When technicians move into management they often fail because they are doing the work. They are managing people, handling personnel issues, and hiring and firing.
Managers typically like building and managing systems of people. They are comfortable letting others get the actual work done.
Are you good at managing people and processes? If so, you are a manager.
Entrepreneurs are idea people. Wikipedia defines entrepreneurship in the following terms:
“Entrepreneurship is the process of identifying and starting a new business venture.”
One challenge that a lot of baby boomers have is that:
“We were raised to be employees. We were told to go to work for a father-like organization that would take care of us!”
Many of us can be entrepreneurs, but we’re trained to be risk-averse. We took the safe route.
Take a moment and think about how you view risk. I want you to read the following posts:
- Perceived and Real Risks in the 2nd Half Of Life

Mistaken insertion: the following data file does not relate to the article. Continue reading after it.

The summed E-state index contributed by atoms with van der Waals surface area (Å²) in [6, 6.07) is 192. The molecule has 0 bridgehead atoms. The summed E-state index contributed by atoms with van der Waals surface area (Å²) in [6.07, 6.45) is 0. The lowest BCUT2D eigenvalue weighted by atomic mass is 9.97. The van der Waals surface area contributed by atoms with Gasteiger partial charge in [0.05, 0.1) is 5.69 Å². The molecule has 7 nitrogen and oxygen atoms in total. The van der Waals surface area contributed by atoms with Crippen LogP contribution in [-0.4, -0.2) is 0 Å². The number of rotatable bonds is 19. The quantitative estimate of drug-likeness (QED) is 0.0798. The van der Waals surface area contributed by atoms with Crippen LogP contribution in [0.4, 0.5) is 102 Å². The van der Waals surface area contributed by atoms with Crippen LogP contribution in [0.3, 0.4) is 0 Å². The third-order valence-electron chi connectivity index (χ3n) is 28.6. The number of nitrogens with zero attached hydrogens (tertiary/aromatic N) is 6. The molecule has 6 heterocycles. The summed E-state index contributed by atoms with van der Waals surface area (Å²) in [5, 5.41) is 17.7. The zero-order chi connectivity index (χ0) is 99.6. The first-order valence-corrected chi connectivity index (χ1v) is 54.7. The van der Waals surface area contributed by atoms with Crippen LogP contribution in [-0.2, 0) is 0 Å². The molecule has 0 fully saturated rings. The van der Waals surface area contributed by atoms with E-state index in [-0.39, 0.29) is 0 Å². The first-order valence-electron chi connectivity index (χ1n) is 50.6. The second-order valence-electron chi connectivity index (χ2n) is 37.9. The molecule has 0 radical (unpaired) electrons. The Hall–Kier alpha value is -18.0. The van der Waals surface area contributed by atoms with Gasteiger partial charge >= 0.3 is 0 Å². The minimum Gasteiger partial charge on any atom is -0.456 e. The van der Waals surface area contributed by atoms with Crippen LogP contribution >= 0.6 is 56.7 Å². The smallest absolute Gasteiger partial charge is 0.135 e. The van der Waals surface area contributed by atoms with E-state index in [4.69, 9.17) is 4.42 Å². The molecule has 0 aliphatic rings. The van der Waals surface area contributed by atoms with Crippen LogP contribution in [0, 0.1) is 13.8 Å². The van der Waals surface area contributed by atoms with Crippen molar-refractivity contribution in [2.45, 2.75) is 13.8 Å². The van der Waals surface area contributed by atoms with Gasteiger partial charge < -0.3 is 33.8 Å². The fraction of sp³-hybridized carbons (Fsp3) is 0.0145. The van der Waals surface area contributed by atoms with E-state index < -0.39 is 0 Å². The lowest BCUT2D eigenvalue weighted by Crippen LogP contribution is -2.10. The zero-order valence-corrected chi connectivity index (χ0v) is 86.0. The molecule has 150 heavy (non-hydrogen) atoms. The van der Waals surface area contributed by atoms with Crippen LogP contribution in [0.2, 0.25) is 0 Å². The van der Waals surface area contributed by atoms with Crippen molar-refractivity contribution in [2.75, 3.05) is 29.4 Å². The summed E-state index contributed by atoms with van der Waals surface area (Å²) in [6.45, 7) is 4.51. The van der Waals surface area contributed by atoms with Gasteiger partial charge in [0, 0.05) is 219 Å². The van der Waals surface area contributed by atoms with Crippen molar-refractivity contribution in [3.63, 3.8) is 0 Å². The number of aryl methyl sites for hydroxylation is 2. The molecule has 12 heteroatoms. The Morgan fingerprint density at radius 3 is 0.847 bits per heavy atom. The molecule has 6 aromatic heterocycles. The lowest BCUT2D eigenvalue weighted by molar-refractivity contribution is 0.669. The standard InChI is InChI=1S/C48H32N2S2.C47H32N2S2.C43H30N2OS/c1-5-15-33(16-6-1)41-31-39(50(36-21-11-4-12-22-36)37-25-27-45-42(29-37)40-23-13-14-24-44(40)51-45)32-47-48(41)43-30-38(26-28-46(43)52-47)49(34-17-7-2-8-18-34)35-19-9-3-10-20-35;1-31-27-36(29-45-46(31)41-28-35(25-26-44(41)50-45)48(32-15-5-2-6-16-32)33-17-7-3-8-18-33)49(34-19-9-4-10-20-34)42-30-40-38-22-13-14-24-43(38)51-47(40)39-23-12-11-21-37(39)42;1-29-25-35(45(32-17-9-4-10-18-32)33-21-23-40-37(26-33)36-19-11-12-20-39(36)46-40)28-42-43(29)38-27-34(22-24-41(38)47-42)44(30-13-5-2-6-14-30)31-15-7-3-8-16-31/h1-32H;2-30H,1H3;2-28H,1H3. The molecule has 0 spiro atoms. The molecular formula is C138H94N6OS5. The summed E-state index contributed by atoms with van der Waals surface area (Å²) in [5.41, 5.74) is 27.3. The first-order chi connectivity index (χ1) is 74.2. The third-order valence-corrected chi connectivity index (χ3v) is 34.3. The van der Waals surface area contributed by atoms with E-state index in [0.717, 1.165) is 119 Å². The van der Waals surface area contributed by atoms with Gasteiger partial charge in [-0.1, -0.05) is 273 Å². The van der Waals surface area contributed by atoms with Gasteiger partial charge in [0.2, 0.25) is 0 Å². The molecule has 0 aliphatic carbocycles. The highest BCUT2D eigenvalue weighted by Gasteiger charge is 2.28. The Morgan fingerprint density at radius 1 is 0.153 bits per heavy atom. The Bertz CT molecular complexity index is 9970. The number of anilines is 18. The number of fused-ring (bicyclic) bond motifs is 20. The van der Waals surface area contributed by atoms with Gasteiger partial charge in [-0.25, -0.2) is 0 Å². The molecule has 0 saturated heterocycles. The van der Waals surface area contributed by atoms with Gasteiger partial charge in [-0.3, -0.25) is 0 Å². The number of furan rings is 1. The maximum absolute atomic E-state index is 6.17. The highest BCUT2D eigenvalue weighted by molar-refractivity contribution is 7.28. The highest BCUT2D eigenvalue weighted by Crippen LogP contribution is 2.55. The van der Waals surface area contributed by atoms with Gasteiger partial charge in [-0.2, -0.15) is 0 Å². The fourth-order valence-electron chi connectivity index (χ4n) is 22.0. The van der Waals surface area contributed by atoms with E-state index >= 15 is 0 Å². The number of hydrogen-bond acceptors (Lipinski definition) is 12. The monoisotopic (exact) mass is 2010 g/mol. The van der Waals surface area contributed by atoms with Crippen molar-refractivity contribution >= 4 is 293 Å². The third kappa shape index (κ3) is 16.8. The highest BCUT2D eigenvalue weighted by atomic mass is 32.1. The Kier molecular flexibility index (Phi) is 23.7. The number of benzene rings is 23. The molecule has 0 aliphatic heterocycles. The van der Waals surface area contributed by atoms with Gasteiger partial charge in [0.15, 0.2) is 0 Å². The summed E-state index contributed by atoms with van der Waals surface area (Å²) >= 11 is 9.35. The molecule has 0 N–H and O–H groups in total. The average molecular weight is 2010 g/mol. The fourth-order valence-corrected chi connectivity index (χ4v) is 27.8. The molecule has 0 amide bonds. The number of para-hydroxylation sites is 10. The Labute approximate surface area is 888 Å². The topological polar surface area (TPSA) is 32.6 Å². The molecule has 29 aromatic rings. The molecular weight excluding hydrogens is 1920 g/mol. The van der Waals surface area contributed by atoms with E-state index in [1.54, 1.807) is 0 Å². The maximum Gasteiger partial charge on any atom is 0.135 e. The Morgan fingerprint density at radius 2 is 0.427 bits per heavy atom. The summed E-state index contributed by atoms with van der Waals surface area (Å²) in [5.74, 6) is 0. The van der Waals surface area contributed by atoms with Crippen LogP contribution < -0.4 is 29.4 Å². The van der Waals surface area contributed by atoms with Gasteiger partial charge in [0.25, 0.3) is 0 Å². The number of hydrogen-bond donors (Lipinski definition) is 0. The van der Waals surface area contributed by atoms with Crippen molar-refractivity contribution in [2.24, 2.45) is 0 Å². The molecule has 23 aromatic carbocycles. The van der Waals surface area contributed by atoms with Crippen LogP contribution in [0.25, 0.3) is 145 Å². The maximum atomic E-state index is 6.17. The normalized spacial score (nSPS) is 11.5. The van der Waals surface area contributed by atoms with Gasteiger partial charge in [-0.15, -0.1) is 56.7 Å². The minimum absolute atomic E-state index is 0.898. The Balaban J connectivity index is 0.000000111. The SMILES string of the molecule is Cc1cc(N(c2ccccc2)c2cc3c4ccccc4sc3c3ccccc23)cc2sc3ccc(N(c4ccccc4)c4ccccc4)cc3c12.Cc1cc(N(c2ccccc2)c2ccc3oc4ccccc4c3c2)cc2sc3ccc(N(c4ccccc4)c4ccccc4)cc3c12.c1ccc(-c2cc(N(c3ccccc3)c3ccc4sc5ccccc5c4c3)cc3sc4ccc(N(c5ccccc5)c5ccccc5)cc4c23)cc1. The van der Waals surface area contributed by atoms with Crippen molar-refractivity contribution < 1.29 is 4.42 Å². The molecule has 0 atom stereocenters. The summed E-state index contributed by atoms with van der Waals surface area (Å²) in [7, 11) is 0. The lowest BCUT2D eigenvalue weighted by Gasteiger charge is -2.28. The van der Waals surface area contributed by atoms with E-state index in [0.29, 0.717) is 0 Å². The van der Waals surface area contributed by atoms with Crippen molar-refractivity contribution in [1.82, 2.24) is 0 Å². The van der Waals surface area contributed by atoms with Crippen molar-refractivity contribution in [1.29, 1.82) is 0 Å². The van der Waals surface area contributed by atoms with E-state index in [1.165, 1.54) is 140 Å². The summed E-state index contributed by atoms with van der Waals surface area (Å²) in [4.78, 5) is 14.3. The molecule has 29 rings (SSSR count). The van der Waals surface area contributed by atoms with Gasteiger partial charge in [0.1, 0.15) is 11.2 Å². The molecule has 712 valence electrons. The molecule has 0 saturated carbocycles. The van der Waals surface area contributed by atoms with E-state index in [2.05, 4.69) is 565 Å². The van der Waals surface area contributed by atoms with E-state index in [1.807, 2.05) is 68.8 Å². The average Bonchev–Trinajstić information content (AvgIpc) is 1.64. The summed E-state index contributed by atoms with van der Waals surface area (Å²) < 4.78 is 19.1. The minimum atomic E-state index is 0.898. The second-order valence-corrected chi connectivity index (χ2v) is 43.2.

- What Types of Risk are You Taking in the 2nd Half Of Life?
- How to Mitigate Risk in the 2nd Half of Life
These 3 posts came from a month-long discussion we had in a Career Pivot Community mastermind group called “What’s Next?”. What I discovered was many in the group became less risk-averse as they got older. They determined that if they did not take the risk now, when would they?
Are you wired to be an entrepreneur? Are you willing to take a risk?
What category do you fit in?
The Necessity Entrepreneur Dilemma
The last 2 decades have not been kind to baby boomers. The economy has hummed along at a breakneck pace but many baby boomers have not benefited from those gains. Check out my post Baby Boomers, How is the Economy Working for You?
A lot of baby boomers are being let go during the CoronaVirus pandemic and if history repeats itself most will not recover.
Perhaps you have decided to be a necessity entrepreneur, but at your core, you are not suited to be an entrepreneur. The dilemma is you are trying to be something you are not.
Surround Yourself with People Who Will Support You
As the video above suggests you should surround yourself with people who can support you. One option is to buy an existing business or buy into a franchise. I know, I know, you are saying that that will cost hundreds of thousands of dollars to get into business for yourself. That is simply not true.